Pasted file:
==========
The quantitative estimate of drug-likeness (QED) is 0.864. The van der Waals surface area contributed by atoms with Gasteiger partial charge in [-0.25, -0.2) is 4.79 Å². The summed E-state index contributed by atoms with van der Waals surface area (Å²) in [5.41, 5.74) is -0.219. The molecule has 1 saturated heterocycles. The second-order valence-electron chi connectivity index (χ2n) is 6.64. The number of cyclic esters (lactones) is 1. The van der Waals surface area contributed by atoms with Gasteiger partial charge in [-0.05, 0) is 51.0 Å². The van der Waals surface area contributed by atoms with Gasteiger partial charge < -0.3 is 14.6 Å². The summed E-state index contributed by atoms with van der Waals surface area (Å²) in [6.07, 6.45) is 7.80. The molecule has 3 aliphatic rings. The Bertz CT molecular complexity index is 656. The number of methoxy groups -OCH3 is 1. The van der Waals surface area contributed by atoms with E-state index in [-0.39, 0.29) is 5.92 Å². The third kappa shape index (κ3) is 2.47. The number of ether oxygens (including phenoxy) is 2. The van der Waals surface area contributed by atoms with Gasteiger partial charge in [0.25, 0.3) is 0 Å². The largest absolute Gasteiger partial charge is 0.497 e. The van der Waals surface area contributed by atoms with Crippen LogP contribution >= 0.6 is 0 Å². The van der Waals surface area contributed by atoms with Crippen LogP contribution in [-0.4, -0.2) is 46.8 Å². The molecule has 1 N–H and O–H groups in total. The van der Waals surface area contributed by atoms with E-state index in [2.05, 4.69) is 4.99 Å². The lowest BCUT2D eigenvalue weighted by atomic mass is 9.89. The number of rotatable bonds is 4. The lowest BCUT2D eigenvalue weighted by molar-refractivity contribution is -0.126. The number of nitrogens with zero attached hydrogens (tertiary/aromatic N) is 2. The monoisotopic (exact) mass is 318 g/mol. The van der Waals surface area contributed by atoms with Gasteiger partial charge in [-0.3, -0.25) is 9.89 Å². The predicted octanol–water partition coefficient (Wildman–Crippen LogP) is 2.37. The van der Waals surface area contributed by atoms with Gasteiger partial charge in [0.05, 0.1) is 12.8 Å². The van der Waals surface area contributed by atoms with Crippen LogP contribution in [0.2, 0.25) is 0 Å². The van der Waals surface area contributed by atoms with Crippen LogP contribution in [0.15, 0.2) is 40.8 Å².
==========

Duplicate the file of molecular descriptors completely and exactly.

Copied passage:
The quantitative estimate of drug-likeness (QED) is 0.864. The van der Waals surface area contributed by atoms with Gasteiger partial charge in [-0.25, -0.2) is 4.79 Å². The summed E-state index contributed by atoms with van der Waals surface area (Å²) in [5.41, 5.74) is -0.219. The molecule has 1 saturated heterocycles. The second-order valence-electron chi connectivity index (χ2n) is 6.64. The number of cyclic esters (lactones) is 1. The van der Waals surface area contributed by atoms with Gasteiger partial charge in [-0.05, 0) is 51.0 Å². The van der Waals surface area contributed by atoms with Gasteiger partial charge < -0.3 is 14.6 Å². The summed E-state index contributed by atoms with van der Waals surface area (Å²) in [6.07, 6.45) is 7.80. The molecule has 3 aliphatic rings. The Bertz CT molecular complexity index is 656. The number of methoxy groups -OCH3 is 1. The van der Waals surface area contributed by atoms with E-state index in [-0.39, 0.29) is 5.92 Å². The third kappa shape index (κ3) is 2.47. The number of ether oxygens (including phenoxy) is 2. The van der Waals surface area contributed by atoms with Gasteiger partial charge in [0.25, 0.3) is 0 Å². The largest absolute Gasteiger partial charge is 0.497 e. The van der Waals surface area contributed by atoms with Crippen LogP contribution >= 0.6 is 0 Å². The van der Waals surface area contributed by atoms with Crippen LogP contribution in [-0.4, -0.2) is 46.8 Å². The molecule has 1 N–H and O–H groups in total. The van der Waals surface area contributed by atoms with E-state index in [2.05, 4.69) is 4.99 Å². The lowest BCUT2D eigenvalue weighted by atomic mass is 9.89. The number of rotatable bonds is 4. The lowest BCUT2D eigenvalue weighted by molar-refractivity contribution is -0.126. The number of nitrogens with zero attached hydrogens (tertiary/aromatic N) is 2. The monoisotopic (exact) mass is 318 g/mol. The van der Waals surface area contributed by atoms with Gasteiger partial charge in [-0.3, -0.25) is 9.89 Å². The predicted octanol–water partition coefficient (Wildman–Crippen LogP) is 2.37. The van der Waals surface area contributed by atoms with Gasteiger partial charge in [0.05, 0.1) is 12.8 Å². The van der Waals surface area contributed by atoms with Crippen LogP contribution in [0.2, 0.25) is 0 Å². The van der Waals surface area contributed by atoms with Crippen LogP contribution in [0.15, 0.2) is 40.8 Å².